Texas conservatives failed to submit enough valid signatures to put Houston's city-wide non-discrimination ordinance up for a public vote in November. Now those conservatives, led by Fox News, are pressuring the city to accept signatures determined to be improperly collected or otherwise irregular in order to “let the people vote” to repeal the measure.
In August, opponents of Houston's recently enacted Equal Rights Ordinance (HERO) reportedly submitted more than the seventeen thousand signatures needed to qualify put the measure on the November ballot. However, upon review of the petition under the City Charter, City Attorney David Feldman determined that thousands of the signatures failed to meet the legal requirements set by local and state law for a voter referendum. As explained by the Mayor's office:
“The Charter requirements are in place to ensure a fair and legal process, absent of fraud,” said City Attorney David Feldman. “In this instance, there are too many documents with irregularities and problems to overlook. The petition is simply invalid. There is no other conclusion.”
“I fully expect the petitioners will want to fight this decision at the courthouse,” said Mayor Annise Parker. “I am confident the courts will agree that the rules set out in our Charter and state law to protect the integrity of the process should be followed and that the results of our review will be upheld. The judicial review will provide additional assurance to the voters that the process has been fair.”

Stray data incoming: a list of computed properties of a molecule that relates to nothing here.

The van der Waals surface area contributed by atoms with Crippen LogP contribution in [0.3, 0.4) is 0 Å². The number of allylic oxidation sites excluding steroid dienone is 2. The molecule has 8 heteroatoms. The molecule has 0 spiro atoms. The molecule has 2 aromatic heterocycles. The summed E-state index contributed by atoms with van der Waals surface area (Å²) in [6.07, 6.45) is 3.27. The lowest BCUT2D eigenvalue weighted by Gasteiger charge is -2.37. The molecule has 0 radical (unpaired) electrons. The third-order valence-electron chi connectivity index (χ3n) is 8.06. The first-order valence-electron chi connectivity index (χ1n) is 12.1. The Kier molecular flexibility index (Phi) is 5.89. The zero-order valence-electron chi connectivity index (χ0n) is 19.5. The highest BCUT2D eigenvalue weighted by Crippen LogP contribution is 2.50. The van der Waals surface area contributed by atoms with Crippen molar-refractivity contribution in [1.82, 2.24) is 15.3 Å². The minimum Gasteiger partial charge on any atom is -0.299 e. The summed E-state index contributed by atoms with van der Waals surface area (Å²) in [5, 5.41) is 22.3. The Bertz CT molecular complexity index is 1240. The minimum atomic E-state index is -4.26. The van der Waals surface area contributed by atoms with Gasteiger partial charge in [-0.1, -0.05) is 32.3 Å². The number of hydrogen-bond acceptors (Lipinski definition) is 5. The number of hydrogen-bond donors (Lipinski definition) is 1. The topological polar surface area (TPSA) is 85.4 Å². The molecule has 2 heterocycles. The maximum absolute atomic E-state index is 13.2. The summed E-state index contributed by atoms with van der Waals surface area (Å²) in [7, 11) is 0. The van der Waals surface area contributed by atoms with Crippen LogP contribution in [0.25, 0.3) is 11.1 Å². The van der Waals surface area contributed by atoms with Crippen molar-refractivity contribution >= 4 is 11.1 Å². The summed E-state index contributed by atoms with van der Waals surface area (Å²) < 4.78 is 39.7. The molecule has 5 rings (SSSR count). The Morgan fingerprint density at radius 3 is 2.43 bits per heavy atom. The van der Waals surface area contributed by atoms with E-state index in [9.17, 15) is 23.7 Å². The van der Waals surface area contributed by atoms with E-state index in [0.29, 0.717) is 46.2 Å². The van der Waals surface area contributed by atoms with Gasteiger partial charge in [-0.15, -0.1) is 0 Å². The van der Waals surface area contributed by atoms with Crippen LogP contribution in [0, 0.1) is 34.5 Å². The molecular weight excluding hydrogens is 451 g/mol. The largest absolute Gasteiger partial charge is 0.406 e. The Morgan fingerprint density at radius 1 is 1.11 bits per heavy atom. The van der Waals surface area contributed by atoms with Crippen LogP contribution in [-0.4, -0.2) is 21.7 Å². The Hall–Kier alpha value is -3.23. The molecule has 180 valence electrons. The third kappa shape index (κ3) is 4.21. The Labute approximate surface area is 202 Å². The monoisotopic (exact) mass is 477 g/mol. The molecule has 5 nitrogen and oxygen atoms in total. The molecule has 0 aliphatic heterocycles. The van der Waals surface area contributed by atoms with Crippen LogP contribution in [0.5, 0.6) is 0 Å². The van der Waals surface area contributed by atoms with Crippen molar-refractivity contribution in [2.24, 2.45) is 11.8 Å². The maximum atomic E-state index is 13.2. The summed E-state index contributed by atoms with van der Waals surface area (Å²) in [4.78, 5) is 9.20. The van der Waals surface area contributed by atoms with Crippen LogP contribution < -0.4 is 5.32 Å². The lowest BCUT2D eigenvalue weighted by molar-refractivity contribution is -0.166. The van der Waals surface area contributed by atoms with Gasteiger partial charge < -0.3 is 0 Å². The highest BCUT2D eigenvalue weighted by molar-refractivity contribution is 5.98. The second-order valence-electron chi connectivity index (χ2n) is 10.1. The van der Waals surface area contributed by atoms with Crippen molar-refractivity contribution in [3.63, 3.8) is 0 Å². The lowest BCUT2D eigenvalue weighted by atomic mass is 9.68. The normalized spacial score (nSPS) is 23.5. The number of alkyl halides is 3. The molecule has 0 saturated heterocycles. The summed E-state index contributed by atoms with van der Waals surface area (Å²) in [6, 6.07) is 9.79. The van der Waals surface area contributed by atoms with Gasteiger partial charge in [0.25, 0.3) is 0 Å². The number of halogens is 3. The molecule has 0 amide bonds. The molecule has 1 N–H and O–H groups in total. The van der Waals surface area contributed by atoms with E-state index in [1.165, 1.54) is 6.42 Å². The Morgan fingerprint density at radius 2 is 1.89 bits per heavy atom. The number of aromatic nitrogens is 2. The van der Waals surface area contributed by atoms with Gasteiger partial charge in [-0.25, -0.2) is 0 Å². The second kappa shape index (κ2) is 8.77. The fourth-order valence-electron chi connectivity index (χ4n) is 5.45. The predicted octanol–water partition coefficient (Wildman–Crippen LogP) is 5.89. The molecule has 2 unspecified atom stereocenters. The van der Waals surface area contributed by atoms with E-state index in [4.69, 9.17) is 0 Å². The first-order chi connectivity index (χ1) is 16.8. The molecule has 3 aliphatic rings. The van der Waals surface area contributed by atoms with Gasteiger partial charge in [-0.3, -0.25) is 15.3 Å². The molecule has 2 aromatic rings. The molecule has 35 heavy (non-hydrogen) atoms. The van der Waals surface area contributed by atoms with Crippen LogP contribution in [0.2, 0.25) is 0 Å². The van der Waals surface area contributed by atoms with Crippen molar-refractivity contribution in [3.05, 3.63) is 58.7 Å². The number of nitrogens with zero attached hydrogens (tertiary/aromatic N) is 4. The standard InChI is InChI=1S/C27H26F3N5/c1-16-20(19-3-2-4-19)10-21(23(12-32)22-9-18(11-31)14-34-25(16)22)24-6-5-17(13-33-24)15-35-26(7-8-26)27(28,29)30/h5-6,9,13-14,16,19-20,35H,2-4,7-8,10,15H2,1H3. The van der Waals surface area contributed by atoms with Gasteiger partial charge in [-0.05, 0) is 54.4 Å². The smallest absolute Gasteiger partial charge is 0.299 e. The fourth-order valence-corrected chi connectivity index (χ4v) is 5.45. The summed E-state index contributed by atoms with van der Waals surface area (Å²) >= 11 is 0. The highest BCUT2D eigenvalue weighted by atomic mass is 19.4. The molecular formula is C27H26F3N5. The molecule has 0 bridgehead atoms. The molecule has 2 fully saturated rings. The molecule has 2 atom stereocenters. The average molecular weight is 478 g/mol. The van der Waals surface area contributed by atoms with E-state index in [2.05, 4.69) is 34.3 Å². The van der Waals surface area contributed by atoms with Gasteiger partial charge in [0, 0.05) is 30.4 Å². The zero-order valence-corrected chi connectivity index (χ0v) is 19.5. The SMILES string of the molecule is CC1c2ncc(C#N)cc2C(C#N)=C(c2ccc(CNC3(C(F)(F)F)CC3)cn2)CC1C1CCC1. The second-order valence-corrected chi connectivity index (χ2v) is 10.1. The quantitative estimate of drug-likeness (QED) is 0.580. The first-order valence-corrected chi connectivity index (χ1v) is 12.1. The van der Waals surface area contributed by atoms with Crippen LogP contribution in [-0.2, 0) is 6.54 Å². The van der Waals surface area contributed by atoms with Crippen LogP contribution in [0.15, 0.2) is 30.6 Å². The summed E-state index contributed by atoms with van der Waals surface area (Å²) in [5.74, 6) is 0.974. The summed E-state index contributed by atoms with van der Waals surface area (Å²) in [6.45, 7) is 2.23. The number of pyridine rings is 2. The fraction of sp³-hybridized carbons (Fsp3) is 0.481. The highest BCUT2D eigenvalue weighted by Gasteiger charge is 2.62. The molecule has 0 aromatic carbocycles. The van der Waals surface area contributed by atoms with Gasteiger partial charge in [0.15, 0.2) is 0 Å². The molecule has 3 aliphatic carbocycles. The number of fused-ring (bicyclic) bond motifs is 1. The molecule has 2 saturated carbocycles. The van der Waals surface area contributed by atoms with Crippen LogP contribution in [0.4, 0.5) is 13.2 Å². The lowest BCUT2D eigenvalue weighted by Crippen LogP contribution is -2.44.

On November 2, thousands of conservatives met in Houston at the "I Stand Sunday" rally to demand that the city government allow for a public vote on the ordinance, despite the failure of the repeal petition. The event, which was hosted by the anti-gay hate group Family Research Council (FRC), was widely promoted by Fox News and featured speeches from Fox's Todd Starnes and Mike Huckabee.
At the rally, speakers demanded that the city of Houston “let the people vote” on the ordinance, accusing openly gay Mayor Annise Parker of violating the religious liberty of HERO's opponents by refusing to count their improperly collected signatures:
The event was essentially a rally in support of state-sanctioned election fraud. The city of Houston declared the signatures in question invalid after several weeks of reviewing the thousands of signatures submitted. City Secretary Anna Russell's published a thorough report on the petition effort, finding that over half of the submitted signatures failed to meet the City Charter's requirements to be considered valid. Pages of signatures were disqualified for being improperly notarized, including signatures collected before the allotted start date, and including unregistered and non-Houston area voters:
A public policy analyst helping lead an independent review of the signatures called them a “mess,” adding “they are the worst petitions I've ever seen."
In audio captured by TransAdvocate's Cristan Williams, one petition circulator was found illegally gathering signatures on government property and knowingly accepting a signature from an unregistered voter:
Opponents had a chance to put HERO on the ballot, but they couldn't gather the minimum number of valid signatures required by law. When anti-LGBT conservatives - led by Fox News' culture warriors - demand that the city “let the people vote,” what they're really asking is that the city give HERO's opponents a free pass to ignore its long-established rules for preventing election fraud.